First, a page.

Live Nation/Ticketmaster and AEG Presents will soon begin offering refunds for tickets to some concerts that have been postponed due to the novel coronavirus (COVID-19) pandemic. The new policies will go into effect on May 1.

According to Billboard, AEG's plan, announced on Thursday (April 16), will give fans with tickets to postponed shows 30 days from the time of postponement to seek a refund. For any events previously postponed in March and April, the 30-day window will begin on May 1.

Refunds will only be available once a postponed show has been rescheduled, however; those with tickets to shows that have yet to be rescheduled will have to wait to request a refund until a new show date is announced. Fans with tickets to any canceled AEG event, meanwhile, will automatically receive a refund.

The terms of Live Nation/Ticketmaster's new refund plan, announced Friday (April 17), Billboard reports, are largely the same as AEG's: Once a postponed event is rescheduled, fans will have 30 days to request a refund, and refunds will be automatically sent out for canceled shows. The company developed the plan in concert with AEG and a number of major talent agencies.

However, Live Nation/Ticketmaster will also offer fans the option to receive a "Rock When You Are Ready" credit, worth 150 percent of a ticket's original value, instead of an outright refund, thereby keeping the money within the company. Fans can also choose to donate their tickets to healthcare workers, with the company matching those donations.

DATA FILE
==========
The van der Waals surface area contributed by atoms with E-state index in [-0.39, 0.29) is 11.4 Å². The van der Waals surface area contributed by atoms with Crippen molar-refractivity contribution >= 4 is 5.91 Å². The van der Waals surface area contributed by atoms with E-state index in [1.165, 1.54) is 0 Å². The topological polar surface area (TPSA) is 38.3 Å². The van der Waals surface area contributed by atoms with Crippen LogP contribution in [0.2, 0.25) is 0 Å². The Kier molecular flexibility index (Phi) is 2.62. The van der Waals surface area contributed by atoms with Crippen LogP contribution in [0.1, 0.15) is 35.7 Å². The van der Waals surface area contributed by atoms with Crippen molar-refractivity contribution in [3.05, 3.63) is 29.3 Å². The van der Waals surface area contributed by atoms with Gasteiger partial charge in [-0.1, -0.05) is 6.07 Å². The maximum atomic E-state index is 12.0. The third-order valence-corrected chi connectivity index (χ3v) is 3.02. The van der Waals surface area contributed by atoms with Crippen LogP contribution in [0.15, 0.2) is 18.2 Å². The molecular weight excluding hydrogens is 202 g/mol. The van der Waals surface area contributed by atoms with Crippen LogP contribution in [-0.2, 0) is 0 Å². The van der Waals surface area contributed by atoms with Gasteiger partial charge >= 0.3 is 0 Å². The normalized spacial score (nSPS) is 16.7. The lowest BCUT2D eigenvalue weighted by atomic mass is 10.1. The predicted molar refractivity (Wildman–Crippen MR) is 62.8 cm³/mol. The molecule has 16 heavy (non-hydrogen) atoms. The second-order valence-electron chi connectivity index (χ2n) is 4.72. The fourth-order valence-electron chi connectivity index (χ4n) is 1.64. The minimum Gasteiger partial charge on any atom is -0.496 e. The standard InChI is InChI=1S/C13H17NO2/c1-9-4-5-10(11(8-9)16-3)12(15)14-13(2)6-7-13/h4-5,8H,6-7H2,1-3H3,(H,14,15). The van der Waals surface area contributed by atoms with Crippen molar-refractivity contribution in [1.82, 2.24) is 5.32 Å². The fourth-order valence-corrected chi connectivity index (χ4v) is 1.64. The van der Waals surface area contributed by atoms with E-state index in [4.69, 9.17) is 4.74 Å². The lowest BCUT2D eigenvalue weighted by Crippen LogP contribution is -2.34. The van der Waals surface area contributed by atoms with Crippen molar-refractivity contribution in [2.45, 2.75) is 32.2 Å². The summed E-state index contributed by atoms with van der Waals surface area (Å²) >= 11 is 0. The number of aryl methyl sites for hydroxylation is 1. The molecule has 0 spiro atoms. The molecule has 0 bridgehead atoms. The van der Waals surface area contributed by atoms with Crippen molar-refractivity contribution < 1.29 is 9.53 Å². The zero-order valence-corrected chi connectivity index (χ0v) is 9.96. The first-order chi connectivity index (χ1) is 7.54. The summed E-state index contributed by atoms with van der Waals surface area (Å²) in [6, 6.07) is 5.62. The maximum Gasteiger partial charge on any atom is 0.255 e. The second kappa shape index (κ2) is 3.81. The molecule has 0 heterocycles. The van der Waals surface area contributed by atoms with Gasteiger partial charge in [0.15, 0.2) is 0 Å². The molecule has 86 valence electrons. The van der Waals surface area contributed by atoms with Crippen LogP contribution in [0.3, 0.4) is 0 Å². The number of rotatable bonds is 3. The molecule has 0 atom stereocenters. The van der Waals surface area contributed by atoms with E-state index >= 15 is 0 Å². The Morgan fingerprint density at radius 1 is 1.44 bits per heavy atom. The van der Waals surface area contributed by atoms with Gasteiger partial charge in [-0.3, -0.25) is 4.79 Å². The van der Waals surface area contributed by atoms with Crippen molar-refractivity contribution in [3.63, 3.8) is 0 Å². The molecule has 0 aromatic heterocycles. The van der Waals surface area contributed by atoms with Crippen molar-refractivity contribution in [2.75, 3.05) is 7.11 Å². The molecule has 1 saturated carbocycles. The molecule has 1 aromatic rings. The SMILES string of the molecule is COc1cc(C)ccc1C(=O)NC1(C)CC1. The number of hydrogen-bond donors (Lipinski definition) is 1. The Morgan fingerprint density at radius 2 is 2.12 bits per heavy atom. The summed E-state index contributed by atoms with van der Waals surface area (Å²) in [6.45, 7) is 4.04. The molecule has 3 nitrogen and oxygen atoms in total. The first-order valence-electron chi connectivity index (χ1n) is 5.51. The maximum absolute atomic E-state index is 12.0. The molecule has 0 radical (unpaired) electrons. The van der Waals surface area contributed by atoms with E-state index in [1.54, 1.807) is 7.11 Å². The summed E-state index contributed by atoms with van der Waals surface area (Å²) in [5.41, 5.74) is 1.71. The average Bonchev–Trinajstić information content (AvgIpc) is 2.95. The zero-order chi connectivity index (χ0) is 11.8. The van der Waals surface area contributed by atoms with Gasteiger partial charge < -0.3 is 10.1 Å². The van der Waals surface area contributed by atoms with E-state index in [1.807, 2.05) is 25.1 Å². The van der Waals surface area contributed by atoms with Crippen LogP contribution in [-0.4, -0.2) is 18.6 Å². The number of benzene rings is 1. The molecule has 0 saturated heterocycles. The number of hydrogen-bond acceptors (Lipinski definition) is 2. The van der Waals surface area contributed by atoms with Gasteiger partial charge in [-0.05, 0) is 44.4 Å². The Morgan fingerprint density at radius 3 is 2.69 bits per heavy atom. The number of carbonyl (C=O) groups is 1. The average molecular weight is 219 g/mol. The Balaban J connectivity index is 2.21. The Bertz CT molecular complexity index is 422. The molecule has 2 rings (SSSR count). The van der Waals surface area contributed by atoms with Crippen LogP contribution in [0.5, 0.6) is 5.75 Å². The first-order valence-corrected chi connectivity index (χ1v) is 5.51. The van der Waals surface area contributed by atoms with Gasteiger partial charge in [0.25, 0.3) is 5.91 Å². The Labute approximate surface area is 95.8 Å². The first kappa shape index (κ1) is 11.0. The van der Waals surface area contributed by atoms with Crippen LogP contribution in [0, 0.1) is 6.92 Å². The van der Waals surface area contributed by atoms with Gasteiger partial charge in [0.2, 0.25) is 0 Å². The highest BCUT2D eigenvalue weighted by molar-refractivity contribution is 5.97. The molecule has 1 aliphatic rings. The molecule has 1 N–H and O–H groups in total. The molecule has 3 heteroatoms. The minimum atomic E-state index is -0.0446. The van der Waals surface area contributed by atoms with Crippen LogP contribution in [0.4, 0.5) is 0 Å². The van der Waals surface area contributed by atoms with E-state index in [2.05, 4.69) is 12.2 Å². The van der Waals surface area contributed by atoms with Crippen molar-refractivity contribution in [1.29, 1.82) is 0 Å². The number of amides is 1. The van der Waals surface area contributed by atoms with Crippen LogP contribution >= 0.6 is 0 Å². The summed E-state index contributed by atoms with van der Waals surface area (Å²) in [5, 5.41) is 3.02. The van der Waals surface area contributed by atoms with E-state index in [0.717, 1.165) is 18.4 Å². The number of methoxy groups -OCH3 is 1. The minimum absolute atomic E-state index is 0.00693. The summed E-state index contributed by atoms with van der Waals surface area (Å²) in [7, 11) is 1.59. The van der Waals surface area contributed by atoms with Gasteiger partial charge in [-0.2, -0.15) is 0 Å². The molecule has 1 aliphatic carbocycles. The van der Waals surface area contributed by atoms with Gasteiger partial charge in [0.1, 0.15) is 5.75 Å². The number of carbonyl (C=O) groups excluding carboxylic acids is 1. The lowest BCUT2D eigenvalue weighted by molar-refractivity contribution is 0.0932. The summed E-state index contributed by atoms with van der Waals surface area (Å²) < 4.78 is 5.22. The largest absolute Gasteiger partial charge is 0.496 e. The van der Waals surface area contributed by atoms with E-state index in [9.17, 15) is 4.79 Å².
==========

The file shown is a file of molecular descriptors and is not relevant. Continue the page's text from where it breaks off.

In light of the thousands of events that have been postponed or canceled due to the coronavirus pandemic, both ticketing companies and secondary sellers have drawn ire because of their refund policies. A class-action lawsuit has been filed against StubHub in particular due to its change in policy, which has tied up ticketholders' money even after events have been canceled.

Per Billboard, Live Nation / Ticketmaster and AEG executives were waiting to announce their refund policies until after they had worked through the details with artists and their teams, promoters and venue staff. Ticketmaster, specifically, quickly sends all ticket revenue to those clients, and it is up to those parties to determine the policies for refunds.

“It just takes time to work through the math and work with the calendar. When you move a Friday show to a Monday night, you don't know what is going to happen with the fans,” a Live Nation source tells Billboard. “We had to move slow to get it right, and we hoped by May we would have some clarity on dates and agreed terms.”

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